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Posted on February 25, 2010

Joanna M Nicolay  "...& Often!" as the title emphasizes for triathletes. Melanoma skin cancer "detection" is one essential component of the mission of the Joanna M. Nicolay Melanoma Foundation (JMNMF) - to protect the body's largest, perhaps most underappreciated organ from its number one enemy - the sun!  Skin cancer is the #1 cancer in the U.S. and melanoma is the most serious and lethal form.  The Foundation is a non-profit charity recognized nationally for education, outreach and research activity, and especially, as the "voice for melanoma prevention, detection, care and cure."  

Triathletes lead the pack as a key demographic for over-exposure to the sun's extremely harmful ultraviolet rays. When you think of skin cancer you may ask, "What's the big deal? Don't they just remove it?" While the skin has pigment-producing melanocytes to protect it, the sun's rays are especially damning to the skin's middle layer, the dermis. No amount of "tan" or pigmentation will protect the skin because the damaging rays penetrate deeply, causing cumulative damage. Triathletes need to know the startling facts that:

Melanoma is the most common cancer for young adults ages 25-29; and,
Second most common cancer for ages 15-29 years old. Women aged 39 and under have a higher probability of developing melanoma than any other cancer except breast cancer.

Over 121,500 new melanoma cases were to be diagnosed in the U.S. in 2009; and,
8,650 people projected to die, - approx. 1 person every hour. The lifetime risk of developing melanoma is 1 in 53.

Very early melanomas, considered Stage I, are thin. The chances of it spreading are low if it is caught because the melanoma has not grown deeply enough into the skin to allow the cancerous cells to break away and spread. The treatment is to have the affected mole surgically removed along with a surrounding border of healthy tissue, which is called a "wide local excision." As long as your doctor is sure that enough tissue was removed, that is all the treatment you need.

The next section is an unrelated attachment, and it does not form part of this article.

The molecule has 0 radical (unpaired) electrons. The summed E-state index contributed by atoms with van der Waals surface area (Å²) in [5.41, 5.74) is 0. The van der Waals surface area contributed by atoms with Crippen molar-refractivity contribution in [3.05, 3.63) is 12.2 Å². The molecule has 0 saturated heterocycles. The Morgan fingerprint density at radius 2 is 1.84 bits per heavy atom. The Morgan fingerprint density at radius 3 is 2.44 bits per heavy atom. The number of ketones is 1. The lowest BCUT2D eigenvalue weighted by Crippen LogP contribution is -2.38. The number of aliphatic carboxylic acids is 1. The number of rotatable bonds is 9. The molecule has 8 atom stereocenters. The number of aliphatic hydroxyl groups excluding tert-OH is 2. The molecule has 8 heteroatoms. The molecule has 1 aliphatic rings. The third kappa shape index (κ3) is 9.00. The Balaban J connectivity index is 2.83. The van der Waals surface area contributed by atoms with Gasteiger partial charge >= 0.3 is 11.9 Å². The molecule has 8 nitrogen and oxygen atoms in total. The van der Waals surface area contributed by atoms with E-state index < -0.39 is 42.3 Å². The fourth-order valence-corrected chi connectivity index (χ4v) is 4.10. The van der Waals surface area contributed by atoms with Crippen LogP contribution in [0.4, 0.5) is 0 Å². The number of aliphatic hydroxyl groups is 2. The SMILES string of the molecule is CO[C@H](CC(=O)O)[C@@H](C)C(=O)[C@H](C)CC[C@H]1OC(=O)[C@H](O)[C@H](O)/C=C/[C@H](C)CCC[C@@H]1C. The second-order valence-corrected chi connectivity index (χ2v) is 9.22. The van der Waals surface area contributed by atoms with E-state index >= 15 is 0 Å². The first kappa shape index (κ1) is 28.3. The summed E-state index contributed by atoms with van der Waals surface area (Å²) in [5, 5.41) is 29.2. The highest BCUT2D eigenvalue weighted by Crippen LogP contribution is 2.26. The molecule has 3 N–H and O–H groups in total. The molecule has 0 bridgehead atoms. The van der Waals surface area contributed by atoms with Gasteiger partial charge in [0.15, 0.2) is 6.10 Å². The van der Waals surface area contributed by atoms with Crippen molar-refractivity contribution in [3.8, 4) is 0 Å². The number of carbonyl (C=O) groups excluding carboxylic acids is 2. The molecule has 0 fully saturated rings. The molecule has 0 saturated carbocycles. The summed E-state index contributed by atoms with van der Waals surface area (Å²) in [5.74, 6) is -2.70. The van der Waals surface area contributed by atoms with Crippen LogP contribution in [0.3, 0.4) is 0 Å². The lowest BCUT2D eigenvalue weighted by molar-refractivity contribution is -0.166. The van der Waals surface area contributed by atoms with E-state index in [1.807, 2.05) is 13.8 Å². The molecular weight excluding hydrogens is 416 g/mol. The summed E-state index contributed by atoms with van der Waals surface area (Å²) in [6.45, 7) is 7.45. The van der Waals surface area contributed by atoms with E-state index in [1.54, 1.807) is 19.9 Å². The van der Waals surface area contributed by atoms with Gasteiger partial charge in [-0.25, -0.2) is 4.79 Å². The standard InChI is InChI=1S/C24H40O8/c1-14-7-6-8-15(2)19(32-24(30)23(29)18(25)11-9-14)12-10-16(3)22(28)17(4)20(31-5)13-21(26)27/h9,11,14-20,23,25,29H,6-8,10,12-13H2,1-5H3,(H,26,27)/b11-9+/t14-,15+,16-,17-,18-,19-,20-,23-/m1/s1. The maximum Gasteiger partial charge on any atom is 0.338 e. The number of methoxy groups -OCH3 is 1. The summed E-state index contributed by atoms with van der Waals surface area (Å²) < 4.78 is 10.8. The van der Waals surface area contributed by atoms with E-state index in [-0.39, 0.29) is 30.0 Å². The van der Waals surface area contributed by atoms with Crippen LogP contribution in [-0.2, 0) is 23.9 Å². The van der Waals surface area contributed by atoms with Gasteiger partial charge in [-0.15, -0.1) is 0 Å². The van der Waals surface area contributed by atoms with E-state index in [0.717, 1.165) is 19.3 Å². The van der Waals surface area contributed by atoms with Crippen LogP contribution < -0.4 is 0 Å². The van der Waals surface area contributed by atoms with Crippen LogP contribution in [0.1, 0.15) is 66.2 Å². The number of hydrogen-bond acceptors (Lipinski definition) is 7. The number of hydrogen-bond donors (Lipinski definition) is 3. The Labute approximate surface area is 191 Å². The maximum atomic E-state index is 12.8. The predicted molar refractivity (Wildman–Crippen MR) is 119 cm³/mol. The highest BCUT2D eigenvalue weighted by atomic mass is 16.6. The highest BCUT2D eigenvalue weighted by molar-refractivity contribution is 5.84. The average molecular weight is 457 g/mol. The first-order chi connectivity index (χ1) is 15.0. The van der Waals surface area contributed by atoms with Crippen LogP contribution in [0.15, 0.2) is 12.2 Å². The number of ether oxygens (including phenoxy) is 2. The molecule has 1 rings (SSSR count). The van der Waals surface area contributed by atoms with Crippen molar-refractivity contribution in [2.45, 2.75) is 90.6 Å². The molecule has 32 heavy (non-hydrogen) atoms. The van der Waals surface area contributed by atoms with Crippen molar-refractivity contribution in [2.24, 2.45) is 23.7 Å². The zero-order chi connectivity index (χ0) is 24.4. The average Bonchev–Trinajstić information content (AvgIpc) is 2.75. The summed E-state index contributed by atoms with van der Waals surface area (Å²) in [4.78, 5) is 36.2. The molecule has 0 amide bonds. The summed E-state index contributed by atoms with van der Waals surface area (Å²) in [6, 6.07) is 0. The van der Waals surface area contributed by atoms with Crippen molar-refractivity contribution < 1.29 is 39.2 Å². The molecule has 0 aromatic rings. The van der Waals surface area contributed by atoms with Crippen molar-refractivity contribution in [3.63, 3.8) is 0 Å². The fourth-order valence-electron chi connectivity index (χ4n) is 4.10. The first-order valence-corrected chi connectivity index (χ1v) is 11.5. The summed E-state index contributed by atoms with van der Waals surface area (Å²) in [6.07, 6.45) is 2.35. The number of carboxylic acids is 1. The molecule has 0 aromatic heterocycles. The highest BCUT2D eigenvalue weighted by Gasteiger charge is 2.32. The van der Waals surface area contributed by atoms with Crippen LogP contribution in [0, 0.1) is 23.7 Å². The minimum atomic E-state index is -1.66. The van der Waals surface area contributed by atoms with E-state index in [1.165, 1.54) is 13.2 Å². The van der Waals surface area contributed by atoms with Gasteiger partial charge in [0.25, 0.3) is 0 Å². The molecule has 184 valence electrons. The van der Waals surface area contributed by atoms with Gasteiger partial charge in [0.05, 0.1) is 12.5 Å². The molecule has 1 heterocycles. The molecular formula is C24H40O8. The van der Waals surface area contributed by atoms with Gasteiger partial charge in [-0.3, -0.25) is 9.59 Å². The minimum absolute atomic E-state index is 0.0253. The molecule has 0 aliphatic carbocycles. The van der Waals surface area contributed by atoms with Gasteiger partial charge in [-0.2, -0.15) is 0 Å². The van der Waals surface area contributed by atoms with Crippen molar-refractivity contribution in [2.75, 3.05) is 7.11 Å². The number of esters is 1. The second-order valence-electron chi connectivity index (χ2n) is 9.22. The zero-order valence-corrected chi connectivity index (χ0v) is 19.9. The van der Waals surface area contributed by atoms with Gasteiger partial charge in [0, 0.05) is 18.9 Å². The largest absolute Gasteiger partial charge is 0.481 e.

Stage II and III melanomas are more likely to spread to other parts of the body because the cancerous cells have grown deeper into the skin. Doctors describe Stage II melanomas as having a "moderate" or "intermediate" risk of returning or spreading to another part of the body after they have been removed. Stage III melanomas have a higher risk of recurrence, because the melanoma cells have spread into the skin, lymph vessels, or lymph glands close to the melanoma, and may be carried to other parts of the body in the bloodstream or lymph fluid.

"TRI-TO-WIN-THE-FIGHT against Melanoma" is the triathlon education and fundraising initiative of the Joanna M. Nicolay Melanoma Foundation, targeting the full spectrum of triathletes and their families and supporters to enhance awareness of melanoma and the importance of embracing sun-safe practices.  According to Greg Safko, JMNMF President, "We're making inroads, gaining visibility, and reaching critical mass within the triathlete community, and more importantly, building bridges with key partners, such as the Columbia Triathlon Association.  The fact that melanoma is the only cancer increasing in incidence that receives approx. 3% of the National Cancer Institute funding - compels us in our education, research and advocacy efforts. When we 'TRI-TO-WIN-THE-FIGHT' together, we will win!  And athletes especially, should feel very proud of their involvement."
One significant 2009 Foundation initiative, was a substantial 300% increase in Research Scholar Awards - expanding graduate melanoma research beyond Johns Hopkins University - to three additional premier cancer institutes across the U.S in PA, FL and CA.  The Foundation also initiated melanoma skin cancer educational curriculum for teachers in high schools and outreach programs for all key stakeholders, triathletes, youth, and the general public.  The Foundation underscores that more education and awareness needs to be done, as each year in the U.S. there are more new cases of skin cancer than the incidence of breast, prostate, lung and colon cancers combined.  

So, what can triathletes do for protection?  Simple!  When training or racing, make sure to follow sun safe practices:

  1. Do not burn:
  2. Generously apply sunscreen to all exposed skin using an SPF of at least 15. Re-apply every two hours, even on cloudy days, and after swimming or continuous sweating.
  3. Wear protective clothing, a hat or visor, and sunglasses.
  4. Seek shade when appropriate, remembering that the sun's rays are the strongest between 10 a.m. and 4 p.m.
  5. Use extra caution near water, as it reflects the damaging rays of the sun, which can increase your chance of sunburn.
  6. Early detection of melanoma can save your life. Carefully examine all of your skin once a month.

The Joanna M. Nicolay Melanoma Foundation's mission is to provide education, advocacy, and research to battle melanoma as the "voice for melanoma prevention, detection, care and cure."  More information on "TRI-TO-WIN-THE-FIGHT" and all Foundation initiatives are available at; or reach the JMNMF office at or call (410) 857-4890.

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